I got into a discussion at Slate about Justice Sotomayor's dissenting opinion, and Chief Justice Roberts' concurrence (which I still think reads like a note passed in class: "Why is Sonia being so mean to me?" Say what you want about why Sotomayor wrote the opinion she did; Roberts had no legal basis for his 2007 statement about solving race problems by not talking about race; it's a little late for his defenders to complain about Sotomayor's response). The discussion revolved around the usual bugbears of "affirmative action" which means giving a black person something because of their skin color, and doing it by taking it away from a white person (which is just not fair! One commenter kept insisting he shouldn't "pay" for what "dead people did." Honestly, the sense of history some people have is appalling.) Because rights are zero-sum game: if you get some, you have to take them from me; and there just aren't enough rights to go around, so be satisfied with what you have, Mr. Grabby!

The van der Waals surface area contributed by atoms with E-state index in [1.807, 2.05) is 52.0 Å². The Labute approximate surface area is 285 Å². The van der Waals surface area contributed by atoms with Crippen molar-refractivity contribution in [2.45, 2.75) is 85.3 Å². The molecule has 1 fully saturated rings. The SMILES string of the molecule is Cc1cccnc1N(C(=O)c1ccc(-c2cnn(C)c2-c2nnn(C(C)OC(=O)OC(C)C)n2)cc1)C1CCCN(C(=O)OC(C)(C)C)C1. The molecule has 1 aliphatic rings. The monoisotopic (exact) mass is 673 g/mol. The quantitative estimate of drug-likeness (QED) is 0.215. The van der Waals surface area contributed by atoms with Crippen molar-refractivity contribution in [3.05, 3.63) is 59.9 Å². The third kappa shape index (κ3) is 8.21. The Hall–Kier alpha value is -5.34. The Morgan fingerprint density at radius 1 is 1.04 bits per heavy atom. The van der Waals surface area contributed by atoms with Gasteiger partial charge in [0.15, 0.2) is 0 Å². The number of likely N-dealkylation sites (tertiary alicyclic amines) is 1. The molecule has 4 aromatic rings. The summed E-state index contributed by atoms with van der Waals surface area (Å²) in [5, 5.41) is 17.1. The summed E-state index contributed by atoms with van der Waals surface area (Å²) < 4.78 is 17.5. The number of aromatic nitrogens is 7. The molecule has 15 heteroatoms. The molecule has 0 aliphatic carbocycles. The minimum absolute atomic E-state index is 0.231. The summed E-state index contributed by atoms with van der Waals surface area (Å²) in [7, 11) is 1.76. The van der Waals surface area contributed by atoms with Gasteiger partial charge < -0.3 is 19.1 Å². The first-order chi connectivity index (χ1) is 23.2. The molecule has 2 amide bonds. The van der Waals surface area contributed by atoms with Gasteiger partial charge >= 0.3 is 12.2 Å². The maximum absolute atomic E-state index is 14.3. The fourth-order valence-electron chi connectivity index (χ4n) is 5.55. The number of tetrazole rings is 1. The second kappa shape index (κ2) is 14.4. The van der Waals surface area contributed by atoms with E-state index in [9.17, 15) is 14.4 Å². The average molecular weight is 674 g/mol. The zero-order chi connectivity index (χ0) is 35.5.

And then I found this, from the still-not-left-the-stage-yet Cliven Bundy:
We don't have freedom to say what we want. If I call — if I say 'negro' or 'black boy' or 'slave,' I'm — If those people cannot take those kind of words and not be offensive, then Martin Luther King hasn't got his job done yet.Which is a lovely bit of deflection, the kind we really like when it comes to America and race. I have never done a racist thing in my life, my comment-opponent said at Slate. Why should I pay for what dead people did? And Cliven Bundy is not responsible for his outrageously racist comments; didn't you people listen to Martin Luther King? Well, I guess he didn't do his job yet, and whose fault is that?
Well, not Cliven Bundy's, that's for sure.
Gotta keep that hidden wound hidden. Humankind cannot bear very much reality, ya know.*
*Rather than lengthen this further, let me just direct you to this article at Salon, which provides a great deal of well-reasoned information on the subject of who deserves government help in any form.